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The U.S. Seeks a World Role
Chapter 20 Section 5
Theodore Roosevelt
Russo-Japanese War
Desire by both Japan and Russia to
develop 'spheres of influence' in the Far
East, mainly at the expense of China.
Manchuria and Korea
Japan was allied with Great Britain
Japan knew that they could not win a
long war fought over a vast expanse, but
they could win a short localized war.
Through the mediation of U.S. President
Theodore Roosevelt peace was made in
September at Portsmouth, N.H.1905
The Portsmouth Treaty ended the
Russo-Japanese War. Russia had
suffered severe defeats and Japan was
in financial difficulties.
The disastrous outcome of the war for
Russia was one of the immediate
causes of the Russian Revolution of
1905. Japan gained the position of a
world power, becoming the first nonEuropean and non-American imperialist
modern state.
Roosevelt wins the Nobel Peace Prize.
Root-Takahira Agreement- 1905
A pledge to maintain the status quo in the Far East.
Japan would be allowed to annex Korea, and pursue
interests in Manchuria
Recognition of China's independence and territorial
integrity, and support for continuation of the Open Door
policy
An agreement to mutual consultation in the event of
future Far Eastern crises. Japan will not meddle with
U.S. colonies in the Pacific.
T. Roosevelt sends the “Great White Fleet” of 16
battleships on a trip around the world in 1907. Can’t let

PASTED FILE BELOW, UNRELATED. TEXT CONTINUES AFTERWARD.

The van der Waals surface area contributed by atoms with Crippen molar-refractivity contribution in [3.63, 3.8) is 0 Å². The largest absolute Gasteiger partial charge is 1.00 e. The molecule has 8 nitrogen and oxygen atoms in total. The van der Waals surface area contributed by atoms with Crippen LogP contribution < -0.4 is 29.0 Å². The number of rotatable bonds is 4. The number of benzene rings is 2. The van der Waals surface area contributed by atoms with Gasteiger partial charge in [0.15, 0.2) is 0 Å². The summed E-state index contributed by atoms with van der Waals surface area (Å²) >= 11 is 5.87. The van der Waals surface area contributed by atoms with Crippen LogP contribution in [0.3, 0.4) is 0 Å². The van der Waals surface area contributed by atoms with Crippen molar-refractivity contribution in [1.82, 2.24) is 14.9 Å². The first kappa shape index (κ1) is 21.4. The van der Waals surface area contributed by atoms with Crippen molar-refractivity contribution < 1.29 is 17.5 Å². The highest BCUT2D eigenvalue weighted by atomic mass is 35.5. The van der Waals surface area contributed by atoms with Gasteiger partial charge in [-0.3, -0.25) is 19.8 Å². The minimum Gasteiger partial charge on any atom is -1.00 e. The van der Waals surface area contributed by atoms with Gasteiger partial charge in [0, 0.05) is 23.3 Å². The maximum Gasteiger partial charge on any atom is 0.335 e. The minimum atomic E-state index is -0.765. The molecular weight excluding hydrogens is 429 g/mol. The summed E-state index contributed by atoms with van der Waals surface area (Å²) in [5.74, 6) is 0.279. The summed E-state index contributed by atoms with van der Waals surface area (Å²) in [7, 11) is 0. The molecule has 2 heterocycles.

the Japanese think we are weak.
Panama Canal
The American expenditures from 1904 to
1914 totaled $352,000,000, far more than
the cost of anything built by the United
States Government up to that time.
Together the French and American
expenditures totaled $639,000,000. It took
34 years from the initial effort in 1880 to
actually open the Canal in 1914. It is
estimated that over 80,000 persons took
part in the construction and that over
30,000 lives were lost in both French and
American efforts.
1878- French company tries building a canal across Panama- Paid Columbia for rights.
French Failed and gave up
1898- U.S. government buys up the French rights and equipmentto the canal for $40
million.
The United States and the new state of Panama signed the Hay-Bunau-Varilla treaty, by
which the United States guaranteed the independence of Panama and secured a
perpetual lease on a 10-mile strip for the canal. Panama was to be compensated by an